It is also worth bearing in mind that, in order for the test to be meaningful and of use, there will need to be, by necessity, a high failure rate. This would ensure that only those in the top percentiles are admitted and would lessen the numbers waiting around year upon year, to reapply.

Some may consider this an unfair bar to the profession and, in particular, when large numbers of wouldbe lawyers may be entering in order to provide a service at the high street or community law centre level. Wouldn’t a ‘onesize fits all’ approach therefore be detrimental?

While the Law Society should be applauded for the introduction of an aptitude test for all LPC entrants, it must be clearly thought out and be fit for the purpose for which it is created. It will also have to convince the SRA that it is a step worth taking.

Further, research is needed as to whether there is a surplus of candidates to positions, at all levels, or whether this is merely the case in the bigger firms. If so, would it not be easier, for a citylawfirmtype assessment that must be completed before applying? This could be taken before the LPC, with those successful, encouraged that although not guaranteed, they would fulfil the criteria sought by these firms in deciding to interview candidates.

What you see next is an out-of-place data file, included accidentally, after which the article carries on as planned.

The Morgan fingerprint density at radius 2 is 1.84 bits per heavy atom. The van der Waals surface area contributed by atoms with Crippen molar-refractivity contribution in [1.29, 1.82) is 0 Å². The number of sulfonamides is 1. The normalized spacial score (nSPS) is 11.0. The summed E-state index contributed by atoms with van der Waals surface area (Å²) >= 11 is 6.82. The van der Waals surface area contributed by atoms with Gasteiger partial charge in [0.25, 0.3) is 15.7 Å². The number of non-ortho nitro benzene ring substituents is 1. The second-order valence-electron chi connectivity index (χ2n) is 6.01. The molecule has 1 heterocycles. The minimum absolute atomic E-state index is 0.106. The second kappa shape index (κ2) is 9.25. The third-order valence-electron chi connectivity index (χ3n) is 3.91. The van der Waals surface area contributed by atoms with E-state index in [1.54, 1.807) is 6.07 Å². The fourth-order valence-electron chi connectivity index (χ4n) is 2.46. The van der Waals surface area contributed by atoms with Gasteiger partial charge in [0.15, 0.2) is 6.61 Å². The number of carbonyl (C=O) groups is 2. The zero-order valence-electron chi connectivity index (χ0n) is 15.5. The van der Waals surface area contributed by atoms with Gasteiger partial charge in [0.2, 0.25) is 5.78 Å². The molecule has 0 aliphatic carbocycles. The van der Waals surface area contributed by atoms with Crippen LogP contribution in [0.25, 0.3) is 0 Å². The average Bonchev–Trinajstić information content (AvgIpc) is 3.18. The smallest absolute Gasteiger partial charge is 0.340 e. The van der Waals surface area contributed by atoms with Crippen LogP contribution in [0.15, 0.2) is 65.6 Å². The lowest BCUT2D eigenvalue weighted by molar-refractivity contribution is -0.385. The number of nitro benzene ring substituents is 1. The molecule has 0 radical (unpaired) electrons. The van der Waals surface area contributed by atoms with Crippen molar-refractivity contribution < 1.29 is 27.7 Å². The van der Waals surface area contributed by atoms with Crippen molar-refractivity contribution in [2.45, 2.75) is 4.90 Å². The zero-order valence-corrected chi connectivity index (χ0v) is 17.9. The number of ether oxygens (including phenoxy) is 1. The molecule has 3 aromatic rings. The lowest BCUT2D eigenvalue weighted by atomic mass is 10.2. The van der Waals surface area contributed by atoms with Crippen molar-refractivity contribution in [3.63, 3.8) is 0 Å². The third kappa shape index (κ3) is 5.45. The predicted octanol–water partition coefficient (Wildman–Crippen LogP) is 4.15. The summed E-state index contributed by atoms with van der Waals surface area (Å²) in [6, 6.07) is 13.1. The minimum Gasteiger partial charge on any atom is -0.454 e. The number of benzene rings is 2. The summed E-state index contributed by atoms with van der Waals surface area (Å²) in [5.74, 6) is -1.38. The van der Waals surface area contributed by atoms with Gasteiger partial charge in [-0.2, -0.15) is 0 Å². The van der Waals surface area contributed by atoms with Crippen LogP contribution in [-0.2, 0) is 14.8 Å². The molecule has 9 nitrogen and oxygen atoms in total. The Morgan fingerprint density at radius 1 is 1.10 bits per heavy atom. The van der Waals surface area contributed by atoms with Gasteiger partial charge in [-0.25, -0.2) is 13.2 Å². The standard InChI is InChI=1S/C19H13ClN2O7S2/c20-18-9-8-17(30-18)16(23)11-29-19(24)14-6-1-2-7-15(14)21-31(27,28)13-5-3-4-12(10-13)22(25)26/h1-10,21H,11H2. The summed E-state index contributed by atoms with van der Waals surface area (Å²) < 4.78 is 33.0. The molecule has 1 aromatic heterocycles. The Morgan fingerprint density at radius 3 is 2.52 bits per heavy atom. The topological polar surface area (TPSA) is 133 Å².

With increasing numbers of students on the legal education conveyor belt, the Law Society’s intended introduction of an aptitude test could be considered long overdue. It remains to be seen whether there remains a large number of students waiting for a training contract offer, despite being deemed good enough to get one, however what is likely is that the numbers signing up blindly to what is currently a hefty financial commitment without guarantee of success will finally diminish.

Before the aptitude test can be considered a success or a failure however, careful thought needs to be given as to the main aim behind the idea. Is it to reduce those looking for a training contract in the bigger firms, or a general way of reducing large numbers of wouldbe applicants?

It is suggested that until this is ascertained, the proposals may only serve to reduce the numbers of lawyers able to access the less lucrative end of the profession, and those in the middle, as the bigger firms will still hire the best of those applying, who by definition, will still get through any aptitude test put in their way.


This briefing is for guidance purposes only. RadcliffesLeBrasseur LLP accepts no responsibility or liability whatsoever for any action taken or not taken in relation to this note and recommends that appropriate legal advice be taken having regard to a client's own particular circumstances.